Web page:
Tips from Pilot-X about flying Indian Valley
I’ve been regularly flying I.V. for over 20 years, and it’s one of my favorite places to mountain thermal. Over the years, I’ve figured out a number of strategies for staying out of the bailout and getting up – something that’s become more important in the past year, with the changing status of the bailout LZ. All of the following tips will have exceptions given specific conditions of the day, but they really work for me – I haven’t taken a sledder in IV for a long time.
Tip #1 – Don’t linger around launch. Typically, nothing good will come of it. I’ve occasionally seen a random pilot find decent lift in the burn area in front of launch, but I see many more who find nothing. And absolutely DON’T fly to the right of launch unless you are high enough to cross the saddle area – I won’t try it at less than 8,000′. This should go without saying, but the area to the right of launch is an infamous venturi zone, so stay away.
Tip #2 – Fly directly to the spine to the left of launch. Don’t mess around with bits of scrappy lift along the way – fly straight there. The spine is the first likely area to find good thermals pumping up the ridge. For single surface or low-performance wings, the spine is the best place to find lift, yet be in close proximity to the bailout. But this leads me to one of my personal favorite strategies…
Tip #3 – Don’t waste altitude on the spine. For intermediate and hi-perf gliders, this is a big deal. If I don’t immediately find good thermal lift on the spine, I head straight to the next bowl to the east. No fishing around for something that might appear – just move on into the bowl. There is typically more lift in the bowl area than on the spine. It’s got plenty of bare rock and few trees, making it a thermal generator. On a typical day, the far east side of this bowl where the treeline begins again is one of the best thermal collectors in the immediate area. It’s also plenty close for higher-perf gliders to make it back to the bailout of necessary.
Tip #4 – If you’ve only gotten up a few hundred above launch alt when you’ve gotten to the far eastern edge of the burned bowl, and you haven’t yet found anything solid – consider moving on. Yes, you’re leaving the security of the bailout option, but you’re halfway to the zone where you can make it to the valley floor. Typically, you’re feeling a bit of tailwind if you continue east down the ridge, and you’re even more likely to encounter thermals around the spines in front of you. If I haven’t gotten up yet, this is the area where I really dig in and work. There are a number of spines with rocky outcroppings as you head east, and you can always diagonal across the descending terrain to work the lower ridge areas if needed. There are a number of good LZ options in front of you, and you can focus on scratching back up to a good comfortable altitude.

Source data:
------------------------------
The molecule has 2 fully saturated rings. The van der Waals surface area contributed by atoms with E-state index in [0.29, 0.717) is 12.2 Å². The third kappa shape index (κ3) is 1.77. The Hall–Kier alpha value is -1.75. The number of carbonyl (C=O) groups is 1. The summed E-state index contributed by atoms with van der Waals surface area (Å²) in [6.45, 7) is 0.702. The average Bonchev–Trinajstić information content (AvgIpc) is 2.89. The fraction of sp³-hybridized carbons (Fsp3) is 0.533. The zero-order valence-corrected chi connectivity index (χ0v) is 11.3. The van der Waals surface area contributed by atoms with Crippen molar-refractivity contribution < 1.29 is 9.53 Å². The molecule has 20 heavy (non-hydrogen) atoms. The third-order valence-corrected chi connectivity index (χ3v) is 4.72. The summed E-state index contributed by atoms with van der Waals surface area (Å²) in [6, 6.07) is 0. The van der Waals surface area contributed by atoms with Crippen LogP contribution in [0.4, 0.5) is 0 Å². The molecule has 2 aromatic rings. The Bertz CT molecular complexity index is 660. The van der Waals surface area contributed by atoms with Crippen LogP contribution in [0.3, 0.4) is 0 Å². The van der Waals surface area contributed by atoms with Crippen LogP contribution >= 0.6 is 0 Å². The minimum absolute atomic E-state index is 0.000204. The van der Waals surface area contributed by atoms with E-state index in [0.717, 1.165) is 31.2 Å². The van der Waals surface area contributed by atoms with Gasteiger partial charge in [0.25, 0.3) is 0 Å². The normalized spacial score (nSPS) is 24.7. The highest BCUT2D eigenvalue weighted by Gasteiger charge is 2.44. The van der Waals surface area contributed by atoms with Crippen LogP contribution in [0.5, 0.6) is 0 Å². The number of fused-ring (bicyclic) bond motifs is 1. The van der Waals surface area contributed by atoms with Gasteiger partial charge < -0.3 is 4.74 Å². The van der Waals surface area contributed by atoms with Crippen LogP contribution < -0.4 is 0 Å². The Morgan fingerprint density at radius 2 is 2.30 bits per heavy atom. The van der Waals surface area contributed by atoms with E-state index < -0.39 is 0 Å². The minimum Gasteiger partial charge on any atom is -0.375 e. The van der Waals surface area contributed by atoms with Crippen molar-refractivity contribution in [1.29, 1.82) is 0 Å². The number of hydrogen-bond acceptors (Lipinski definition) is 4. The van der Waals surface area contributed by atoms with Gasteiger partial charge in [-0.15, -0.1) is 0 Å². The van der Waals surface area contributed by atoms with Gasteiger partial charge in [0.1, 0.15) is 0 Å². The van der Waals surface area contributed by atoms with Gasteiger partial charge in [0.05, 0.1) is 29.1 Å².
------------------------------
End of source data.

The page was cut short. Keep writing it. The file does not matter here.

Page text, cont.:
Tip #5 – Be aware of sun and wind direction. This is something that is important to every thermal site, not just I.V., but newer thermal pilots may not be aware. If you’re flying in the second half of the afternoon, the sun angle is going to be shining more brightly in the western-facing side of spines and bowls. Focus on these areas when searching for thermals. Also, the prevailing wind in I.V. tends to shift more from the west in the later afternoon, making the thermals drift toward the east. Don’t fly into the leeside of spines if you’re working low into the terrain.
Tip #6 – One of the very best thermal locations is a bit further east, just over halfway down the ridge. There is a small clear-cut meadow, just behind the ridge-top – the spine in front of this meadow is almost magical. Frankly, I’m not sure why it’s so good – it has no more obvious thermal triggers than the other spines, doesn’t seem to face in a superior direction. But it’s a terrific zone for rocketing to the highest alt of the day. I can’t tell you how many times I’ve gone from mediocre alt to top-of-the-stack in this area. Plus, it’s very close to one of the valley’s designated LZ’s – Camp Clement. Even if you’ve had no trouble getting up on you’re flight, it typically pays to visit this area!
I love soaring I.V. and I hate to see others sometimes not having similarly good flights. I hope you find these tips to be useful as the I.V. season kicks into full gear.